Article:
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The Focus on Heart Health: Bovine Congestive Heart Failure Research

By Briley Richard | American Angus Association
8/3/2022

Breeders grazing at high elevations (greater than 5,000 ft) have been aware of heart disease for decades. Cattle living in hypoxic (low oxygen level) environments can experience challenges to heart and lung function due to the stress on those organs. When similar heart disease cases were reported in feedlots at much lower elevations in the most recent decade, it puzzled the industry. In both cases, cattle die of congestive heart failure, but what causes the onset in these lower elevations and who is most susceptible? The American Angus Association, Angus Genetics Inc. (AGI) and the Angus Foundation set out to understand that through a series of analyses.  

 

During the last three years, Angus partnered with Kansas State University’s Beef Cattle Institute (KSU-BCI) and their network of commercial feedlots, feedlot consultants and veterinarians. This collaboration aimed to understand non-infectious heart disease deaths of fed cattle, mostly at low elevations, or below 4,000 ft.  

 

In a multistage project, researchers at KSU-BCI looked at more than 4.5 million head on feed to get a better understanding of disease incidence and trends in everything from days on feed to in-weight to seasonality. The first report showed around six head out of every 10,000 head placed on feed died from non-infectious heart disease, more commonly called bovine congestive heart failure (BCHF). An additional analysis looked at railers, or cattle sold outside the group due to low performance, and around nine in 10,000 head were pulled for BCHF. That is a fairly low incidence compared to something like bovine respiratory diseases (BRD), which affects 43% of all fed cattle. 

 

The researchers also looked for indicators that would point to a specific type of cattle most commonly affected. They analyzed the information for arrival weight, gender, time of year, breed type (dairy, dairy-beef and beef) and other factors. What did they find? Risk for heart disease was fairly evenly dispersed among all categories.  

 

“Healthy Hearts Start with Knowing More,” in the August Angus Journal provides an in-depth explanation of the KSU-BCI research. Click here to read more: bit.ly/HealthyHeartAJ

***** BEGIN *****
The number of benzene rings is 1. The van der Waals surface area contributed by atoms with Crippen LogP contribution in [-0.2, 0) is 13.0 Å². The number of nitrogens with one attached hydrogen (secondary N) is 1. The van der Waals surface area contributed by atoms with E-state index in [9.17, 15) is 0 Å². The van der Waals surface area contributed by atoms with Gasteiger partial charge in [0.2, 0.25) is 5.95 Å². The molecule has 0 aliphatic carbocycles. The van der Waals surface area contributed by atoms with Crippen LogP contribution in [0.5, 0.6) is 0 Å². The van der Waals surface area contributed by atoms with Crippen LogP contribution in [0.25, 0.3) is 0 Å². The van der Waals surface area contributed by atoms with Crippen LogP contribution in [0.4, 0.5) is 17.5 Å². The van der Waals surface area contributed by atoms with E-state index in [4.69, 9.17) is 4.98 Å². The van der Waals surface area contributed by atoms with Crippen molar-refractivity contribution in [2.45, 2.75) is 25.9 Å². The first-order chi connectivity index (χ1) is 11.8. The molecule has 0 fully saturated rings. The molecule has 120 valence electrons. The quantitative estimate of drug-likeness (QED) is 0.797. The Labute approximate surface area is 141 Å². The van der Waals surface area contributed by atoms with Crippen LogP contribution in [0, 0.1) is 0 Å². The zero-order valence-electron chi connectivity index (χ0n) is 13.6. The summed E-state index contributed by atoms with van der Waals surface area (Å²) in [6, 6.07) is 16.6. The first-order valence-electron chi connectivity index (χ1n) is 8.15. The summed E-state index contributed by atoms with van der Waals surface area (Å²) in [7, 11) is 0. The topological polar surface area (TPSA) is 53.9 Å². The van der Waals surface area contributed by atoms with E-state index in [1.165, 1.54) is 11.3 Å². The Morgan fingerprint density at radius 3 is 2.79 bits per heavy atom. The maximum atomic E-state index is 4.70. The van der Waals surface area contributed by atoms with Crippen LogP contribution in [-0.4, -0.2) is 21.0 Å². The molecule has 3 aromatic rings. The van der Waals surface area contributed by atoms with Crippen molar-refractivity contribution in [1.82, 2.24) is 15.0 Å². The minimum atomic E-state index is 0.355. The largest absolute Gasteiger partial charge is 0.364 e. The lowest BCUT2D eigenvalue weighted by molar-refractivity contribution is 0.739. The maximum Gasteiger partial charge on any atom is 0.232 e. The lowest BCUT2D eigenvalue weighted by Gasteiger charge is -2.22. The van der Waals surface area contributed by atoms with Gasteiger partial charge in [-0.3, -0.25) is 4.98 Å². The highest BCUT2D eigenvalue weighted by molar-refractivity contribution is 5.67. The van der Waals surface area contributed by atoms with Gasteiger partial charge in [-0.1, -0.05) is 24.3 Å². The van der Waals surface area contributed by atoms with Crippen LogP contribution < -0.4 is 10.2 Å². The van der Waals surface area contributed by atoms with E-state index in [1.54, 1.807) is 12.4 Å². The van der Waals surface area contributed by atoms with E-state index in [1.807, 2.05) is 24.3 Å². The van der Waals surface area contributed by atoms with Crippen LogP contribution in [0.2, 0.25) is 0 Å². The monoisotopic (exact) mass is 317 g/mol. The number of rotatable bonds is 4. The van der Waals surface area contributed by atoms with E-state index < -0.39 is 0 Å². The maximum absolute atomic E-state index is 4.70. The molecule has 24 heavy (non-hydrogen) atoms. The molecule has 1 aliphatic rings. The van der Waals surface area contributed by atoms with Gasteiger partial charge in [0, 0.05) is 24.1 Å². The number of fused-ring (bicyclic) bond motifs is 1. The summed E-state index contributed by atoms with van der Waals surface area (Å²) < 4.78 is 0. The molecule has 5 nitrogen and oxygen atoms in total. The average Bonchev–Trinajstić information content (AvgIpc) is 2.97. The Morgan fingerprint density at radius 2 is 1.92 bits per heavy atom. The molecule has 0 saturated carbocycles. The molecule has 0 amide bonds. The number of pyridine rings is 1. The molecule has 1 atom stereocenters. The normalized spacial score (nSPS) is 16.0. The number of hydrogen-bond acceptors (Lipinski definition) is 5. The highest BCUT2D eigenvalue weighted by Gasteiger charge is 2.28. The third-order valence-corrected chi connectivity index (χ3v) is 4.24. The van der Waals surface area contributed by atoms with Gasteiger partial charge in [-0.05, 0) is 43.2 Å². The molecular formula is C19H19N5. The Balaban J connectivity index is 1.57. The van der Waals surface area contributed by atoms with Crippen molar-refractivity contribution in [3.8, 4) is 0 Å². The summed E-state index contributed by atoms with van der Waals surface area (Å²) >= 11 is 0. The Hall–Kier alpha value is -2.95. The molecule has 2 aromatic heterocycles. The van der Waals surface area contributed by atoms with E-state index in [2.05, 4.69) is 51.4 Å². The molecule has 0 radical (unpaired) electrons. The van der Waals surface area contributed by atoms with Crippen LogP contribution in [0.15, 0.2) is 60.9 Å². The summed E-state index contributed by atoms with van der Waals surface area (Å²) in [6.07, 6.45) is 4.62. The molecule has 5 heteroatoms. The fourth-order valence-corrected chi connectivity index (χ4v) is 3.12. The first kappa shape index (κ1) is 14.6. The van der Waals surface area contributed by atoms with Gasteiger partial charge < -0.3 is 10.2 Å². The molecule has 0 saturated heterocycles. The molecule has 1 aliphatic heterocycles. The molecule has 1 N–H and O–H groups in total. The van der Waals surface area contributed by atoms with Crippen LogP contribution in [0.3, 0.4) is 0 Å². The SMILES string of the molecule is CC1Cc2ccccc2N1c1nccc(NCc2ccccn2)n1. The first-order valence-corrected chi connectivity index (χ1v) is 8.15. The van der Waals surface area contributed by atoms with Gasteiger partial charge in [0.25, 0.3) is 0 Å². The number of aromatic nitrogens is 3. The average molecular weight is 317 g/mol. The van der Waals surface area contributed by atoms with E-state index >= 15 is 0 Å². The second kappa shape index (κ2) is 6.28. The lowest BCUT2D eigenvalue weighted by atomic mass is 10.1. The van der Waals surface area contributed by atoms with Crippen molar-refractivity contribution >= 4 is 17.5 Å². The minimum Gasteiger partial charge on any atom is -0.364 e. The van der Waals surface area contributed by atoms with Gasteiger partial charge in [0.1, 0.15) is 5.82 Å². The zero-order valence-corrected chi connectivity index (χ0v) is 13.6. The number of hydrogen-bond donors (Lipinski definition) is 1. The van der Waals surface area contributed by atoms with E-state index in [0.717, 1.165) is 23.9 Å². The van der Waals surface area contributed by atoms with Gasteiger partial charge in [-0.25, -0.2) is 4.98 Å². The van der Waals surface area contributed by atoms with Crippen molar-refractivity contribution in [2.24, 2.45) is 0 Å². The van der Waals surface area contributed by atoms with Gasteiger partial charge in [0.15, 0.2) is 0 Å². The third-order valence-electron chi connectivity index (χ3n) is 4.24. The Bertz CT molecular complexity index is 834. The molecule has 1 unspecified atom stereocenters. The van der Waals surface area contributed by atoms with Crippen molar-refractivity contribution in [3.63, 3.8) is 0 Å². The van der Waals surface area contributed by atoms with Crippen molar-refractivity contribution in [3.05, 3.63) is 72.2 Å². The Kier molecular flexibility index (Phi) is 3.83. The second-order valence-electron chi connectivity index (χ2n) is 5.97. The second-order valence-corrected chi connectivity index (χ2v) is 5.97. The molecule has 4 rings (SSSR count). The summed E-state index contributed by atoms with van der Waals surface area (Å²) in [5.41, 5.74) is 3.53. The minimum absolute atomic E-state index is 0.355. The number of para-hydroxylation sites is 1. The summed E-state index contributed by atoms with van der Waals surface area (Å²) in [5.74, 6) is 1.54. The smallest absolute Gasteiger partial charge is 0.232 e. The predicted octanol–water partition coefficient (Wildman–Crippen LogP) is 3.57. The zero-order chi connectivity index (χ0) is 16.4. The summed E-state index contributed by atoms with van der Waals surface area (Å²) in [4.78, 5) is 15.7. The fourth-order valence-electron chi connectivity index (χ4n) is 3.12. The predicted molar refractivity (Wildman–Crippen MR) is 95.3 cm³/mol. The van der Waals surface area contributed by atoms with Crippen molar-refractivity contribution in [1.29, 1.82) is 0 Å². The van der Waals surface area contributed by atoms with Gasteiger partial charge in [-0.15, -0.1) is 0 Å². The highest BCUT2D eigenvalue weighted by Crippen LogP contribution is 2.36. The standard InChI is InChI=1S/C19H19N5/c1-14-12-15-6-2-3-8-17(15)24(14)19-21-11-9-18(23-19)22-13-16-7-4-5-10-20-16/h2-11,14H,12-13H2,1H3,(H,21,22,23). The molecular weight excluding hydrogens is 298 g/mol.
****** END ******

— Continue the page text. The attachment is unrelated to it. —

Pulmonary Arterial Pressure (PAP) vs. BCHF: 

For cattle living in hypoxic environments due to elevation, a high mean pulmonary arterial pressure (PAP) score indicates an animal is at higher risk of developing high altitude disease, which in most cases results in BCHF. But what’s most important to remember is PAP ≠ BCHF. Cattle die from BCHF at both high and low elevations. The current question is what’s causing BCHF in cattle at low elevations and what, if any, indicator traits are available that will allow producers to genetically select cattle with a less risk of contracting BCHF at low elevations. 

 

What’s Next? 

Data from the analyses identified areas for potential research such as subclinical heart disease, which hasn’t been well defined for the industry. Investigating subclinical heart disease at the packing plant and how individual animal performance, including PAP, is associated will provide useful information. While some early genetic selection and diagnostic tools are commercially available, AGI is focused on comprehensive research to target the best solutions for the overall Angus population which may or may not include a genetic selection tool for heart remodeling.  

 

AGI, along with industry and academic partners, will continue to research frequency of these subclinical heart cases in the wider Angus population to determine if there is a genetic predisposition to heart health and the potential to develop a selection tool.  

 

Further questions related to the topic should be directed to Kelli Retallick-Riley, AGI President, at 816-383-5100.

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